The ABC Board carries the ultimate responsibility for the independence and integrity of the national broadcaster. In previous eras both sides of politics made inappropriate partisan appointments to the ABC board. Despite the ‘arm’s length, merit based’ reforms made in 2013, the appointment process has once again become deeply politicised. Basic governance standards are being
Competitive neutrality policy aims to ensure that government business activities do not have unfair advantages over private sector competitors, particularly in relation to cost or pricing advantages. Price-setting and user-charging are necessary criteria for a competitive neutrality issue to arise. These are not relevant to the ABC or SBS which provide services by which, for
New polling released by The Australia Institute today shows that most voters support a long term boost to ABC funding and oppose funding cuts to the ABC and SBS. The Australia Institute surveyed 1557 Australians with a series of questions about their attitudes towards the ABS. Key results: 70% agreed a “strong, independent ABC is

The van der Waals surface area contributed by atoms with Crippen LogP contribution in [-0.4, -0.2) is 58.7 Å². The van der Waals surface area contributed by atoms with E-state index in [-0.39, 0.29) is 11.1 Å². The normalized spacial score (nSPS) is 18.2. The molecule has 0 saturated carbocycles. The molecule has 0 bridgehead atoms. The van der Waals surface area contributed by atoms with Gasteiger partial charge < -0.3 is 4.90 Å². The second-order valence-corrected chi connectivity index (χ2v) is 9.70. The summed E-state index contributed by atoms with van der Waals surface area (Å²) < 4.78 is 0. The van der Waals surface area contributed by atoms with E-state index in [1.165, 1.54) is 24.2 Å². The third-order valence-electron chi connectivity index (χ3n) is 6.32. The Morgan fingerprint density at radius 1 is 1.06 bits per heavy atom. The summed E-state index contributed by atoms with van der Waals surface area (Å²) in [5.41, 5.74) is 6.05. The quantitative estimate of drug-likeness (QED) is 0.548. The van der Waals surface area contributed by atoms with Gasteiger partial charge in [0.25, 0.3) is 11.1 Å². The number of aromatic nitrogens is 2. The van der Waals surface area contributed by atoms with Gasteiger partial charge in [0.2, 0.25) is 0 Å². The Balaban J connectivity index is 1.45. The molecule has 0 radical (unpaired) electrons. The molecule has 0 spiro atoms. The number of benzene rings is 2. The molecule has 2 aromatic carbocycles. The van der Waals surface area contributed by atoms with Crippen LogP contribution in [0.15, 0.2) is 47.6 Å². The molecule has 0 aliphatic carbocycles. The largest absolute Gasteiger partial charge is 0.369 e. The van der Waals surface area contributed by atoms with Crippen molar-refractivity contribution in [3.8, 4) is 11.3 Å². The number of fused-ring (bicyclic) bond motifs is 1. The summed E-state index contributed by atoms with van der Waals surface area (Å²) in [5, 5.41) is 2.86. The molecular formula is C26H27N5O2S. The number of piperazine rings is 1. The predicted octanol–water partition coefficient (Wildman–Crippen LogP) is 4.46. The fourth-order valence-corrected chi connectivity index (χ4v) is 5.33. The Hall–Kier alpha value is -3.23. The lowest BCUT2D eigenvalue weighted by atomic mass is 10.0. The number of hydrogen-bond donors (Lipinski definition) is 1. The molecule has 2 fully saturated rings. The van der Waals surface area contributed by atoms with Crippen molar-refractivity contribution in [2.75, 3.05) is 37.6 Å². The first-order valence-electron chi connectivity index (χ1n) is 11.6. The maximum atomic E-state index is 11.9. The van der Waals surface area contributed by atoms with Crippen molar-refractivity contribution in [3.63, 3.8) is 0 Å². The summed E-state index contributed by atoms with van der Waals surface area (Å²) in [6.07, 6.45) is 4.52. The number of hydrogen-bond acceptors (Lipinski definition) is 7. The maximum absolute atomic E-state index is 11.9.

The ABC is not biased against business according to the recent ABC Editorial Review of business and economics coverage. Far from being anti-business, research released today by The Australia Institute finds that the ABC’s ample coverage of business and economics skews towards big business. Big business receives three to five times more ABC coverage than
The Australia Institute has an ongoing program of research into policy options around the ABC. Several of our research papers relate to the ABC’s operations in rural and regional Australia and the ABC Charter. Most recently, polling we commissioned in January 2016 shows strong public support in Tasmania for increased funding for the ABC in